The survey results showed that 22% of Brits are willing to spend more money on energy bills to provide comfort for their pets with 13% of pet owners admitting to powering up an electric heating source for their furry friend 3-7 times a week.

35% of pets owners answered that they are conscious about their pet’s comfort at home when they are not there –  so it comes at no surprise that 28% of pet owners put the radio on every day while 25% leave the television on every day.

The main difference between cat and dog owners energy usage was the use of electric fires and radiators. Cat owners use the most energy to keep their pets pampered at an average cost of £858 per cat over their lifespan while dog owners spend slightly less at £675.

Expensive creature comforts

Our survey revealed that 21% of pet owners care more about their pet’s welfare and comfort than their own! A further 6% admitted to being unsure about how to look after their pet without spending lots of money on energy. But, how much is too much?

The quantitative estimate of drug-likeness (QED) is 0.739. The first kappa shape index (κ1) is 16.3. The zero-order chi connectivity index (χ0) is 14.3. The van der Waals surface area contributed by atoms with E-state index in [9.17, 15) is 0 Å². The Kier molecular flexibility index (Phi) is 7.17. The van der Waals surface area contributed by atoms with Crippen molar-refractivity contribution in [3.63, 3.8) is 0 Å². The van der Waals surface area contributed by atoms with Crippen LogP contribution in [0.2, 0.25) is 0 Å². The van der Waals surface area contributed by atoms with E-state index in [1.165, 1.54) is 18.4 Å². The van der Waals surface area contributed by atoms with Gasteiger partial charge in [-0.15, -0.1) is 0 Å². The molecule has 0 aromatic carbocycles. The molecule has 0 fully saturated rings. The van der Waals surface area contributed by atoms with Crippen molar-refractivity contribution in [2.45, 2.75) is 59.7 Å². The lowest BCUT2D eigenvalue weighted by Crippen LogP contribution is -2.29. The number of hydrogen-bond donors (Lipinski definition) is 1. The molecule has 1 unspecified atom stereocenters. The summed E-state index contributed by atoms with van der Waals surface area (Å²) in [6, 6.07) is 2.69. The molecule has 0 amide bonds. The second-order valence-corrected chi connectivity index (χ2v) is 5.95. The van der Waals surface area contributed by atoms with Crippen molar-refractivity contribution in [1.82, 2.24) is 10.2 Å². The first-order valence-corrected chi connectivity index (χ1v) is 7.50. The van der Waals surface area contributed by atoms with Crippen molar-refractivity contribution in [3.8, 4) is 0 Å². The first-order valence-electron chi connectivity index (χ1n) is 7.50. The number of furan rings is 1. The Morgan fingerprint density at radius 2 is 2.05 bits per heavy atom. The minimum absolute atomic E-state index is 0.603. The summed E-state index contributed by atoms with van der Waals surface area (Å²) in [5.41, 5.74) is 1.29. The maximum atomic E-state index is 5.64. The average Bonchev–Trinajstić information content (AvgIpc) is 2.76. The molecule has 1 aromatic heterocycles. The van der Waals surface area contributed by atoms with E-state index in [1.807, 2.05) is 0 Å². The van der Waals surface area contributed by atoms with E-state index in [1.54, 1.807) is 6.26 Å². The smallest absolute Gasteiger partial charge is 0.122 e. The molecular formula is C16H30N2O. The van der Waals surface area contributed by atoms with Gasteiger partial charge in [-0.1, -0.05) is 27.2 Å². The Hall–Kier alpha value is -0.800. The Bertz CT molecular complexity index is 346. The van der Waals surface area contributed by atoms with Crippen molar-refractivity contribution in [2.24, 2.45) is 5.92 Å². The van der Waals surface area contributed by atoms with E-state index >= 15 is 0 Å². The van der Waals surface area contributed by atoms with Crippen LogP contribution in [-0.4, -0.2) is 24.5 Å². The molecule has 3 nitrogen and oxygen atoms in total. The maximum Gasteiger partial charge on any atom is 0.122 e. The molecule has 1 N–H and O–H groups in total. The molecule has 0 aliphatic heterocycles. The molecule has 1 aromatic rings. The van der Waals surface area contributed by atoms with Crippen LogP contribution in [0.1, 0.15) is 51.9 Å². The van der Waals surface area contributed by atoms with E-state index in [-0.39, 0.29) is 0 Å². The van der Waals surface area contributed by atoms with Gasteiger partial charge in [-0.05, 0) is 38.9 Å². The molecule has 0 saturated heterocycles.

Powering up an electric heater/ radiator was the most expensive creature comfort costing up to £1,753 per year.

The top 5 cities that spend the most on their pets

The amount we’re spending on our pets differs across the UK. Those in Oxford came up as the biggest spenders with pet owners spending on average £296 per year. By contrast, those in Plymouth spent just £34 per year on average.

A large proportion of Northern cities spent more on energy for their pets mostly due to the increased heating demand of Northern climates (and pets).